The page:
Many years ago, I visited the alleged “worst school” in the U.S., an elementary school in Greenville, Fla.
During my visit, I learned the kids weren’t stupid, but the school struggled to produce good standardized test results because the students were poor and many were the children of migrant workers and didn’t speak English.
The new principal hired to turn things around was retired military and had the kids wearing white uniforms and marching in line between classes.
Those kids didn’t know how good they had it.
The New York Post, in a largely unsourced article, says an elementary school in the Queens area of New York City doesn’t have textbooks or teacher guides and “the kids have seen more movies than Siskel & Ebert.”
Public School 106 in Far Rockaway, Queens, is a short distance from the coastline ravaged by Superstorm Sandy in October of 2012.
Part of the school was wrecked and not repaired. Unnamed sources say the school is now a dump, with 40 preschoolers spending their days in trailers that reek of urine. The library “is a junk room” and when a teacher calls in sick, no substitute is provided. Instead, kids are divided up and sent to other classrooms.
Who does the Post blame? Marcella Sills, described as a BMW-driving, fur coat wearing principal who only occasionally shows up for work.
Sills reportedly makes $128,000 a year and pulls in about $3,000 extra for overtime, so she may be able to afford a BMW and fur coat. Maybe she scheduled some time off work the week the Post followed her around?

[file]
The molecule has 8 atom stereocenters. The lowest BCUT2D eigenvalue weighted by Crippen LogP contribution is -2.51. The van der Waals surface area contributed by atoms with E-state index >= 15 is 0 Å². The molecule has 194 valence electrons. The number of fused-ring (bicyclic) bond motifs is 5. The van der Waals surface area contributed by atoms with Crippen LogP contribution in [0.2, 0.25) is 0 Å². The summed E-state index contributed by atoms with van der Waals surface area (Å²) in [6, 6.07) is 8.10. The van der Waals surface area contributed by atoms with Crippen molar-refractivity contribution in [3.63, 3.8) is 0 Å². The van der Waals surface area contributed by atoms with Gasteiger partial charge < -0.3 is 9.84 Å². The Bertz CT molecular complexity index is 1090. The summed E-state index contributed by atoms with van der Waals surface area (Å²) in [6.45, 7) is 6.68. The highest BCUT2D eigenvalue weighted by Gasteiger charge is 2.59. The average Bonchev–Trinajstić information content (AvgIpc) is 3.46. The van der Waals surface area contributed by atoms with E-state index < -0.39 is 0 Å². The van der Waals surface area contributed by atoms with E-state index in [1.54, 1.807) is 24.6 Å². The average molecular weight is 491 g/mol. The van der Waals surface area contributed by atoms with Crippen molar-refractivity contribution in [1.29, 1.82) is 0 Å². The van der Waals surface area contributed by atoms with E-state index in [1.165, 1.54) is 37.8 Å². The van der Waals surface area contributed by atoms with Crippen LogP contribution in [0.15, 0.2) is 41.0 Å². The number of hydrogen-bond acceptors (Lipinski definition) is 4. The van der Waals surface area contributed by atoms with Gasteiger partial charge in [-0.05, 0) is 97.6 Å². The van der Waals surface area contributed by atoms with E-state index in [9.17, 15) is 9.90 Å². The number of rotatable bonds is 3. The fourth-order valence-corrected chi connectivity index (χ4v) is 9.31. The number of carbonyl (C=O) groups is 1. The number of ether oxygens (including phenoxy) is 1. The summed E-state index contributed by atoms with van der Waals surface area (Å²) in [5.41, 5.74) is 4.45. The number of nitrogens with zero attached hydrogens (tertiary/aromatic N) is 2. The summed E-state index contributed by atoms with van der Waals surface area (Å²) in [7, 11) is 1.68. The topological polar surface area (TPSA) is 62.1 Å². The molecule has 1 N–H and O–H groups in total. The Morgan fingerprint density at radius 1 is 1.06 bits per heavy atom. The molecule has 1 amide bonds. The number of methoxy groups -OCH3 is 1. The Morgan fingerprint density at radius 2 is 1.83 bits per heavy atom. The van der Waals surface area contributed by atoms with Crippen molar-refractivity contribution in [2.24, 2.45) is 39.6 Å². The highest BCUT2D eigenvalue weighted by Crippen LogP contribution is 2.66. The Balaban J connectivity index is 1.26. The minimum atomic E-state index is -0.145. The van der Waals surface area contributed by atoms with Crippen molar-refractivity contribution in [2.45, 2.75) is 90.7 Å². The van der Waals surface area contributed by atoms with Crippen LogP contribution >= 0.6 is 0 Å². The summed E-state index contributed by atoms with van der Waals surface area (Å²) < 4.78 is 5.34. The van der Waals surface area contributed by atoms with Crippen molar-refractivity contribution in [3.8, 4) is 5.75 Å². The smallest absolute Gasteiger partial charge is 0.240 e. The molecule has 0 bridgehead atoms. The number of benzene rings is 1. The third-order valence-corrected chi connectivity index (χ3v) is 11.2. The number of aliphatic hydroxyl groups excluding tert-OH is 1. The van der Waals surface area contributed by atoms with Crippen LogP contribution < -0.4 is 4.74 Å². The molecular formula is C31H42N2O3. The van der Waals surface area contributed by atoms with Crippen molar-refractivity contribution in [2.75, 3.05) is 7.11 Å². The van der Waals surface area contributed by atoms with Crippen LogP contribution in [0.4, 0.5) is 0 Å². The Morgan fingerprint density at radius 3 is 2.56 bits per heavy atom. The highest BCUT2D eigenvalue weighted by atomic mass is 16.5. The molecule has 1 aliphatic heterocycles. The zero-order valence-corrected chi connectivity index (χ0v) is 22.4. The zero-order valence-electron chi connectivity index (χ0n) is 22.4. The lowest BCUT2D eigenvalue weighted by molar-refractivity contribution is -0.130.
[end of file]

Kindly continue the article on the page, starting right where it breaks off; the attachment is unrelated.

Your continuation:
And where (other than the Post) does it say good principals can’t drive expensive cars or wear animal pelts?
Sills refused to speak to the newspaper, but another unnamed source said she blames the administration for not providing books needed to teach the required Common Core Curriculum.
The principal’s silence didn’t stop the Post from writing a separate story where it is alleged she forces children to pay $110 to attend a “bizarre” wedding party. Almost 100 percent of students at P.S. 106 receive free or reduced lunches.
The Post doesn’t say how students fare on standardized tests, and New York City’s Department of Education does not list a post-Sandy score for P.S. 106.
Many New York principals have signed a letter rejecting Common Core, saying, among other things, that the standardized tests are so tough children vomit and/or lose control of their bladders and bowels.
Maybe that’s what’s causing the smell in those trailers?
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